Autumn announcement

We don’t have time to cover all of the announcements in last month’s autumn statement but thought it was worth just flagging a couple of highlights:

  • There will be a new Diverted Profits Tax. We are still getting our heads into the detail but it seems that this will be a 25% tax on any profits ‘artificially’ diverted from the UK by multi-national businesses.
  • Personal allowance on income tax will increase to £10,600 and the higher rate threshold will increase to £42,385

See news analysis: Autumn Statement 2014—the aftermath.

Employment law

From April 2015 similar rights to the changes we saw for fathers and partners of pregnant women to take unpaid time off for ante-natal appointments, last October. This year it will be extended to adopters and their partners with effect from April 5th.

In addition, shared parental leave is coming into force for babies and children expected to be born or placed for adoption on or after April 5th. This flexible system under which the mother has the first two weeks off after the birth and the remaining 50 weeks can be shared between the parents.

Finally, the shock announcement in the 2014 budget concerning over 55’s being able to take their entire defined contribution pension pot without any requirement to purchase an annuity or be subject to income drawdown will be implemented.  This new choice is also supported with free impartial financial advice.


General election on 7 May

Until we know who will be celebrating in No.10’s Rose Garden the future of the UK legal landscape has added uncertainty.

Employment law, as is usually the case, will certainly be subject to a new direction if there is a change in Government. In the written version of this report we have produced an employment law table with our current understanding of the direction the three main parties intend to take.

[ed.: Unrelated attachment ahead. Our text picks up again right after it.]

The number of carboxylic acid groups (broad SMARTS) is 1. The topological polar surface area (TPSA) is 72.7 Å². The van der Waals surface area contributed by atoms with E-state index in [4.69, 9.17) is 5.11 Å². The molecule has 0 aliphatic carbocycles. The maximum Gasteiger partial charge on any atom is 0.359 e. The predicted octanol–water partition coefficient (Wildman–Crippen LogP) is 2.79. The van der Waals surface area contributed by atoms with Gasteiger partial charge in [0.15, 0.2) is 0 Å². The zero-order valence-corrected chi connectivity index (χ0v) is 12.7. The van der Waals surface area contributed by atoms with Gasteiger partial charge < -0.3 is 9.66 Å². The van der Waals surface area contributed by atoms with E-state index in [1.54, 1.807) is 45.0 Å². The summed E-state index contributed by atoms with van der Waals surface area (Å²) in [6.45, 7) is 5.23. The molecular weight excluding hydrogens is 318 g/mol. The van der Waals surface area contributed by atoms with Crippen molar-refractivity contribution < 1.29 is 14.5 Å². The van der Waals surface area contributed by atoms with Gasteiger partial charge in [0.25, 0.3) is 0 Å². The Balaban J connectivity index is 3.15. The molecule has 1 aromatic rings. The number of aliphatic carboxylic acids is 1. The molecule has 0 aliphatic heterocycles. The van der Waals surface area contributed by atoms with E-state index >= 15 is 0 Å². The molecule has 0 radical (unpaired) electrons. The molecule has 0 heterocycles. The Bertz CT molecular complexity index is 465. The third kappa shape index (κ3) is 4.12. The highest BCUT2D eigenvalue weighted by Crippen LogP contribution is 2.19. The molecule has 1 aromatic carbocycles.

Given the significant drop in tribunal claims by 45% year on year it seems that some reform of the tribunal system is on the cards for whichever party will be in charge.

All parties also plan reforms to the practice of zero hour contracts although the Liberal Democrats and Labour plan to go further by implementing rights to request regular hours.


ADR directive

The UK has to transpose the requirements of the EU Alternative Dispute Resolution (ADR) directive into national law by July 9th.

The Directive requires there to be a certified ADR body for any dispute concerning contractual obligations between a consumer and a business.  The directive does not make the use of ADR mandatory on either businesses or consumers, but member states must ensure ADR is available if both parties agree to use it. Business to business disputes are not covered by the directive, nor are disputes initiated by a business against a consumer.  That said, it is worth noting that this does not alter the existing sectors where ADR can be forced on a business. For example, in the financial sector where financial service providers must allow the Financial Ombudsman to handle any unresolved complaints.

Trading Standards Institute is to act as the UK’s competent authority covering ADR schemes in non-regulated sectors.

The directive also sets out some minimum requirements for the ADR procedures including timeliness of dealing with the matters and that it must be provided at either no charge or a minimal fee.

Given, however, that the use of ADR is voluntary it is difficult to see that the implementation of the directive by itself will have any meaningful difference.

Online dispute resolution (ODR) regulation

Although this regulation is not in force until January 2016 the requirements relating to the creation of an ODR contact point will apply on July 9th. The Government has said it intends to establish an ODR contact point to help consumers with cross-border disputes submitted via the European’s Commission’s ODR platform.